In our culture, “bacteria” might as well be a four-letter word. These microorganisms have unfairly become synonymous with filth and sickness.

Sure, some bacteria are harmful. But, nearly 100 trillion “good” bacteria play a critical (and absolutely healthy) role in the digestive system. Most of these microorganisms, also known as gut flora, live in the large intestine. They’re constantly working to kill off the “bad” bacteria, facilitate the digestion of food and vitamins, and boost the immune system.

Gut flora, also called intestinal flora, are happy to go about their business in the intestines unless something goes awry. Taking antibiotics is one of the most common flora-altering actions. While these medications work on killing the harmful, sickness-causing bacteria in the body, they also kill off the “good” bacteria. For some individuals, this results in abdominal bloating and diarrhea.

Many individuals with gastrointestinal diseases (Crohn’s Disease), ulcerative colitis, chronic idiopathic constipation) often have unbalanced gut flora and experience a host of unpleasant digestion problems. Stress, diet, and the environment can also play a role in the delicate balance of gut flora.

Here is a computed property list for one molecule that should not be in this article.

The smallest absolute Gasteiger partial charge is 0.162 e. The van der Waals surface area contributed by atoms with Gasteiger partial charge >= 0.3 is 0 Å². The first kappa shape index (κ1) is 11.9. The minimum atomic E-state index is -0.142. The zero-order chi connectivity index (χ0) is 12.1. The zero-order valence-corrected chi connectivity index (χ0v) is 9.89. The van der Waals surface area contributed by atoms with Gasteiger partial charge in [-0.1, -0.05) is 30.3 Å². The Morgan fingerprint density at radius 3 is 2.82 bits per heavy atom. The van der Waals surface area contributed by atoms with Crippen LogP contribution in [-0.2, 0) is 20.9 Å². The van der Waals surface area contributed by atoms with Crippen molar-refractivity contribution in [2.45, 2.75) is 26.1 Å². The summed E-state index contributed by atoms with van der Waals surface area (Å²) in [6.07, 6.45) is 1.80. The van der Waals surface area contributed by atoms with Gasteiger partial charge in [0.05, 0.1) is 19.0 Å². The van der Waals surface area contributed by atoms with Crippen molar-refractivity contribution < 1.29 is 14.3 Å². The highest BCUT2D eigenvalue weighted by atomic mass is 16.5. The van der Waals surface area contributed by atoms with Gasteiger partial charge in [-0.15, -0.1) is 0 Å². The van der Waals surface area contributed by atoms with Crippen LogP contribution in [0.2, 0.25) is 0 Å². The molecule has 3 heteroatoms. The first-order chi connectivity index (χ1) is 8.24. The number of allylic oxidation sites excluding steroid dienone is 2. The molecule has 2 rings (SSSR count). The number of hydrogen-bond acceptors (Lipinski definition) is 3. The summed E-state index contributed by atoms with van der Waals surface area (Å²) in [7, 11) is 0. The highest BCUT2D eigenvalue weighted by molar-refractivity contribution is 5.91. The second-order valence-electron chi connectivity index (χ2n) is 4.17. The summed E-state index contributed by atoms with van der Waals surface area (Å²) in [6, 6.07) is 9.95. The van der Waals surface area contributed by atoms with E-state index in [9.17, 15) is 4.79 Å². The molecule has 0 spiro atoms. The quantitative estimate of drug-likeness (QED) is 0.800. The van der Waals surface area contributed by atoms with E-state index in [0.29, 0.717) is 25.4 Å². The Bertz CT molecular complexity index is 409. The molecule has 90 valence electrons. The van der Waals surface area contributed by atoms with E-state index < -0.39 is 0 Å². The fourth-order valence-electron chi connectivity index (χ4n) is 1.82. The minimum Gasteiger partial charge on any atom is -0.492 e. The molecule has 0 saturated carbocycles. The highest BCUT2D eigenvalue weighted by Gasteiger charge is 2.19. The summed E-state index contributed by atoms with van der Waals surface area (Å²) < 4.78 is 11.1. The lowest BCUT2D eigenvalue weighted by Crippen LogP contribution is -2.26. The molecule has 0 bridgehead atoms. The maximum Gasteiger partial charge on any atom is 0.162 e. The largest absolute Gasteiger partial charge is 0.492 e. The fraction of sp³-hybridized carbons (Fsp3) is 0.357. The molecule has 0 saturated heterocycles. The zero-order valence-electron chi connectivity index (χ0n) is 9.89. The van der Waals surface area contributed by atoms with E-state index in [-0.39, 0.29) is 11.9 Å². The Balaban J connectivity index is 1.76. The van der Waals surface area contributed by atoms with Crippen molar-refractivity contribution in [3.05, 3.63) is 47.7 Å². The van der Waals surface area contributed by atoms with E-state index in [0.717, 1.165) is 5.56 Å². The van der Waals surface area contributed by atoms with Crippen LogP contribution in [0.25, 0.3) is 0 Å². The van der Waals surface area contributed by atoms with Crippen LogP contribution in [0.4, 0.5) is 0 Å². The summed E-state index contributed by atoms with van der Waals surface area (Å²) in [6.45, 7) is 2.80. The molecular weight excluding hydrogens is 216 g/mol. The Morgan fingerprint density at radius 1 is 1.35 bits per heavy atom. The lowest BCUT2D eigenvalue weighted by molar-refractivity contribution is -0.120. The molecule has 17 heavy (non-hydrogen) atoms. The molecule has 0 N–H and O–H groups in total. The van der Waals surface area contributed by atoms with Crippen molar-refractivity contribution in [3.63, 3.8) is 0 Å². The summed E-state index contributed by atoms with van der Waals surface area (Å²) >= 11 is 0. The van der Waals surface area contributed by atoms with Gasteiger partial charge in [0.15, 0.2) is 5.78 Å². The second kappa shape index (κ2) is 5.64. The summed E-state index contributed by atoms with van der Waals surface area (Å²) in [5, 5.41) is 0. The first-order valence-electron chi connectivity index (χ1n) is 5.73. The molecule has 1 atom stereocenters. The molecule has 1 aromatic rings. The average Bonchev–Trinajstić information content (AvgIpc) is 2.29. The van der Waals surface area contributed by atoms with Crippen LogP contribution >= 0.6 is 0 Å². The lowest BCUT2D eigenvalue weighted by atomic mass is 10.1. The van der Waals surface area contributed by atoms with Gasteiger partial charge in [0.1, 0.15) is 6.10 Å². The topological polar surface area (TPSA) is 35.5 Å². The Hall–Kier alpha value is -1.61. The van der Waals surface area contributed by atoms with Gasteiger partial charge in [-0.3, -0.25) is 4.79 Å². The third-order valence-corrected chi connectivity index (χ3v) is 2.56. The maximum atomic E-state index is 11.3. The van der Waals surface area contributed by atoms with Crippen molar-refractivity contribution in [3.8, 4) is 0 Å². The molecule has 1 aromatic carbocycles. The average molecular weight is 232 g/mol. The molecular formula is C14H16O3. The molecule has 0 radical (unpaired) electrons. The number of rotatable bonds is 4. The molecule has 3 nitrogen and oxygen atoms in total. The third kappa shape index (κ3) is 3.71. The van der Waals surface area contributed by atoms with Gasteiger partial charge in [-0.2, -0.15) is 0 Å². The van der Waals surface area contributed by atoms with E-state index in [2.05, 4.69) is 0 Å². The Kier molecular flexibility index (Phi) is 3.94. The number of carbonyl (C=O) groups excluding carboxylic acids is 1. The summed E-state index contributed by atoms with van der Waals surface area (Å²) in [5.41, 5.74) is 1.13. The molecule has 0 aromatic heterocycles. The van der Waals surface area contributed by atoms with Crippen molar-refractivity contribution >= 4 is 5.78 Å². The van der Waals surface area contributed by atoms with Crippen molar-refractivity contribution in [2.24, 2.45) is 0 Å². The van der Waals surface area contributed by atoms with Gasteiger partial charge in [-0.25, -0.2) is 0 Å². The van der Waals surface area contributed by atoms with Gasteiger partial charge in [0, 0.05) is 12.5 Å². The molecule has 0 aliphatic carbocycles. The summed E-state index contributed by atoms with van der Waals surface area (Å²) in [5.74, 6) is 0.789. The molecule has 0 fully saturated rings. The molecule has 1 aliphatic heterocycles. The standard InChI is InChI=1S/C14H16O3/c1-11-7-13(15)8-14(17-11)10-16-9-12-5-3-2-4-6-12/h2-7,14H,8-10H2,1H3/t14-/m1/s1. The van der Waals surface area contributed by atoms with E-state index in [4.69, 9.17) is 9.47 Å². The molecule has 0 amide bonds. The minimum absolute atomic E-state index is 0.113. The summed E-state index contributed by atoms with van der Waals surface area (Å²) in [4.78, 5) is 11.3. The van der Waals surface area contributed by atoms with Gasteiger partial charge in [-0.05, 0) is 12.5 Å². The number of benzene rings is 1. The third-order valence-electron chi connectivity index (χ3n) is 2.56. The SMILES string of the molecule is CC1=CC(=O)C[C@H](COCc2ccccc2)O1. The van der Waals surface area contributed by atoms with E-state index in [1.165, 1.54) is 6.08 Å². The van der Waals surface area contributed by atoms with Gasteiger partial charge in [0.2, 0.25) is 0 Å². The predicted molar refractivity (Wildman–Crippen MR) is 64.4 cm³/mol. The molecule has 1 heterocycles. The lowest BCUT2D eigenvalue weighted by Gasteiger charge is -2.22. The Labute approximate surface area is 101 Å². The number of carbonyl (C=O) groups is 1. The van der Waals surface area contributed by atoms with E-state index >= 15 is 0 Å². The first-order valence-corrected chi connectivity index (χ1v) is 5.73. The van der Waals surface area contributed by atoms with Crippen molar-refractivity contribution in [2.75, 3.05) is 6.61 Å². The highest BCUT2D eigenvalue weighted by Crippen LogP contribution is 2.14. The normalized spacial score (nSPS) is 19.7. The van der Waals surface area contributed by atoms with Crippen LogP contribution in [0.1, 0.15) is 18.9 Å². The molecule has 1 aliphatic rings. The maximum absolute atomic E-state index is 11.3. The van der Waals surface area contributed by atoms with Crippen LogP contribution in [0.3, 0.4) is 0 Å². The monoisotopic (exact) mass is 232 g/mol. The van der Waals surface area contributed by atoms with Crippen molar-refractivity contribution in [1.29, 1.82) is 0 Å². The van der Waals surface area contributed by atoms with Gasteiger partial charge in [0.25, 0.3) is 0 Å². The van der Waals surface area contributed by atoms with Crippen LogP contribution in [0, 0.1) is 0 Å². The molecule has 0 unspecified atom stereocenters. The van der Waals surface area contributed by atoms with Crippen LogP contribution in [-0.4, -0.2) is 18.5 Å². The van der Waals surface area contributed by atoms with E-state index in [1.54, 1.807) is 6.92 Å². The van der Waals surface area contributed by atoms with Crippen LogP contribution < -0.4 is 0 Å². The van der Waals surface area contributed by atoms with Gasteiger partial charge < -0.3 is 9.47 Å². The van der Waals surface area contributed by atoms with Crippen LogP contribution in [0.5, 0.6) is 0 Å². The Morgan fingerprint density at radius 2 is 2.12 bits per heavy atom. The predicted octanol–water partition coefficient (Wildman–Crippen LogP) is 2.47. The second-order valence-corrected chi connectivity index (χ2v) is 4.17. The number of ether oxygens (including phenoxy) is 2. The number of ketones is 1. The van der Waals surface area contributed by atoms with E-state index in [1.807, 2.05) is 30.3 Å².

What Are Probiotics?

For many years, medical professionals have been researching ways to restore the proper balance of “good” bacteria in the gut. An increasingly popular way to do this is by taking probiotic supplements. These pills contain live microorganisms (the “good” bacteria) that are extremely similar to human gut flora. These healthy bacteria can also be supplemented into a person’s diet through yogurt and other fermented foods.

Do Probiotics Work?

Current scientific research shows promising results for probiotics. Some studies have shown that taking probiotics lessens the duration of diarrhea by one or more days. These results have been found in both children and adults. Other research supports the use of probiotics in treating diarrhea caused by antibiotics, bowel diseases, stomach ulcers, and gastrointestinal issues in infants.

Since probiotics mirror human gut flora so closely, they are generally considered to be safe. However, the US Food and Drug Administration (FDA) does not approve of any health claims regarding probiotics or regulate the probiotic marketplace. The usefulness (and truthfulness) of probiotic supplements varies widely.

If you think that probiotics may be beneficial to your health, be sure to discuss it with your doctor and thoroughly research supplement options. This is especially relevant if you have a compromised immune system or are considering giving probiotics to children. In rare cases, these types of supplements can cause blood infections (sepsis).

Enjoyed this article?  Try reading these as well . . .